A Constant Flow of Hot, New Marketing Ideas by Allan S. Boress, CPA, CFE
Busy season is almost over, so it’s time to kick start your marketing to catch up for lost time. Are your tired of trying the same old thing? Ideas tend to get stale and occasionally competitors awaken and put something into action you were already thinking about (but couldn’t get the partners to act on…).
So where can you get a bundle of hot and refreshing ideas? Adopt the world-view of one of the riches men in the history of the US.
The Right Perspctive
W. Clement Stone was a fellow Chicagoan who started with nothing and became a millionaire a few hundred times over as founder of Combined Insurance Company and “Success Magazine.” He was the author of Success Through a Positive Attitude, a best-seller of its time, and still available on the web.
Stone said that the major keys to success are to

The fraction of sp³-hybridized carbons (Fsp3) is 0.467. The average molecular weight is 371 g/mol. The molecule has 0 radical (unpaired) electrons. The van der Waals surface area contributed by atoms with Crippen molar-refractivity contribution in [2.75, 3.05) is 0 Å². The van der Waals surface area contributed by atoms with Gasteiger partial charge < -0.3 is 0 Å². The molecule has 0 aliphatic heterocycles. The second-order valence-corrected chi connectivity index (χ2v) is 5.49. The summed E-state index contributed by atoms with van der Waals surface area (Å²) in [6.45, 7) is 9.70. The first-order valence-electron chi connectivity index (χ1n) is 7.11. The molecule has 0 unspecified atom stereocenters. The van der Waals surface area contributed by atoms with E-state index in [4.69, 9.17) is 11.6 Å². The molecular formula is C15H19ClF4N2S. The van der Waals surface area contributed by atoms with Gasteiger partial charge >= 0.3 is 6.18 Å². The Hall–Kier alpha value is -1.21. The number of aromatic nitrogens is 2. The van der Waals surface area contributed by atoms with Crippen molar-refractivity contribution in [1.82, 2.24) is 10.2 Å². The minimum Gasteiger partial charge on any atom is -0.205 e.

- Assimilate and
- Apply what he or she sees and comes in contact with on a daily basis in their own lives to their personal situation or business.
Let's examine that. I will always be grateful to Stone for this concept as I have used it repeatedly in building several successful businesses, including my CPA firm and international consulting practice. THIS IS NOT COMMON SENSE. Few businesses utilize these concepts consciously in their own businesses; even fewer CPA firms do as they tend to be closed-minded to what other businesses out in the real world are doing.
One must keep their eyes and ears open in daily life (in what they observe at clients, in other firms, in the public domain in general, in politics), and in what they read, see on TV and hear on the radio.
This means that you must always look for what others are doing well - and not.